And flush with capital? $1.9M in venture capital to last over 2 years is flush?? Mozy was making REAL MONEY off their business which why they didn’t have to raise money.

    And Carbonite is going to sell for $760?? Yeah, they wish – because they are so deeply buried in liquidation preferences from their investors. LOL.

  3. VentureWatcher says:

    I have to agree with Dorky Trekkie on both points – 1) Mozy has/had a real business, and 2) Carbonite is going to have to sell for a truckload given the investment they’ve taken.

    The two other interesting companies in the space are and ElephantDrive. As far as I can tell, ElephantDrive (online backup plus sharing) does not appear to have taken any VC money,and Box (basically a locker service) took a small investment from DFJ.

    If I had to guess, you’ll be reading about another deal soon.

    Sidebar – can some clarify whether Mozy’s 300K customers are free or paid? At 4.95/month, that’s $18M in annual revenue (if they are paying). If they aren’t, is if fair to call them customers?

  4. vulcan returns says:

    Have to agree with Vulcan… you guys are clueless as well. Both Mozy and Carbonite spend in excess of 1 million dollars per month in just marketing to hit their numbers. The vast majority of their accounts are free accounts. They spend an average of $40 to get each free account. The more free accounts they want, they can get, they just have to buy them!

  5. Callaway Driver says:

    Our firm conducted extensive DD on Mozy/Berkeley Data a few months ago when they were considering raising a Series B. While I can’t share too much because of NDA, I can say that they are doing extremely well financially and spending next to nothing on marketing. Keep in mind; they raised *less than $2 million* over two years ago.

    If I remember correctly, roughly 1/3 of the Mozy free customers convert into paying customers and they have somewhere north of 100k Mozy unlimited subscribers paying $55 per year. Furthermore, the MozyPro business is very high margin for Berkeley Data and adding 100+ new business customers per day. Add in the $10mm (reported) deal they signed with GE and well… do the math.

    I think Mr. Friend has a nice business with Carbonite, but it’s a bit concerning that he’s spending $1mm per month on marketing and still lagging so far behind Mozy. Also, contrary to his belief that this acquisition “reduces the threat from our most able competitor”, EMC has been giving every indication that they are prepared to make a major push into the consumer and SMB markets.

  6. dorkie trekkie says:

    vulcan returns – you need to work on your math skills.

    How is it that Mozy is spending $1M per month, when they raised less than $2M over two years ago??

    I can’t verify what Callaway Driver is saying, but at least his numbers seem to work out.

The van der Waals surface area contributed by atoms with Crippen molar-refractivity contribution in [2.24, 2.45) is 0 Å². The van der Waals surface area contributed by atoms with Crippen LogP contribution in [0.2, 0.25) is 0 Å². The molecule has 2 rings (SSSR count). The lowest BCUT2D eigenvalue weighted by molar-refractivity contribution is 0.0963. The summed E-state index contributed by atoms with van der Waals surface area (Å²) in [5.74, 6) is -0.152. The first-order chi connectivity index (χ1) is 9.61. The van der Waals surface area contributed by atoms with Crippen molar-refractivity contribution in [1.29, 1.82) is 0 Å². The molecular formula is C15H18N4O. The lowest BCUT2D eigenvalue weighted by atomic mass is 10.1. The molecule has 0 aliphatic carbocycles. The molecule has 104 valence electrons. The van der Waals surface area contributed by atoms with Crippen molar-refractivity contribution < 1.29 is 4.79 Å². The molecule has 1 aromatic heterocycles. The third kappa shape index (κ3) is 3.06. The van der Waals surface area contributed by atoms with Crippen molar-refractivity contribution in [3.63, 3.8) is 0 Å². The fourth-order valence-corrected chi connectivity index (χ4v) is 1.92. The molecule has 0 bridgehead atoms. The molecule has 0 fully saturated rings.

Carbonite is doing the classic “throw money at the problem” and buying customers, where Mozy is obviously *making* money. There is no other explanation for how they have flourished the last two years with only $2M raised. They really figured it out, and now EMC has.

  7. I have to say that I am in the space and I am with a company that has grown organically from a $100,000 initial investment to a $3 million a year company in under 5 years. Mozy may have only taken about $2mil in VC, but there were founding partners that each had a multi million dollar investment put in. Mozy has never been making money. So what they got GE as an account. The logistics of the deal put Mozy as a preference for their individual users, NOT backing up the corporate data. They do offer a great service for the cheapo home user, but when it comes to building a business, the model is not very efficient.

    As for carbonite, Friend says right in this that he developed a ‘feature free’ product. Great, you developed a dummy proof product. Good luck selling it. EMC did not buy Mozy for their customers, EMC bought Mozy for the technology. EMC has been saying for months now that they were working on developing an online backup, turns out their development team couldn’t get it done fast enough.

    Also, what happened when Seagate bought eVault and Iron Mountain bought LiveVault? I give you a hint, they didn’t get cheaper. There is no way that EMC is going to pay $76 Million for Mozy and not start charging the customers. Thus, Friend is right, its good for Carbonite. Keep spending your million a month on marketing, if my math is correct they have about 9 months left before they are done blowing their VC, then we will see how well they are doing with their 100,000 free customers and their 20,000 “paying” customers.

  8. Alan says:

    I know there are many startups around the world about backup online, the most are in USA and only few in the rest of Europe. One of this is MemoPal direct from Italy. Mozy and Carbonite are now on the cover pages, but soon I think we will see other big competitors from outside USA.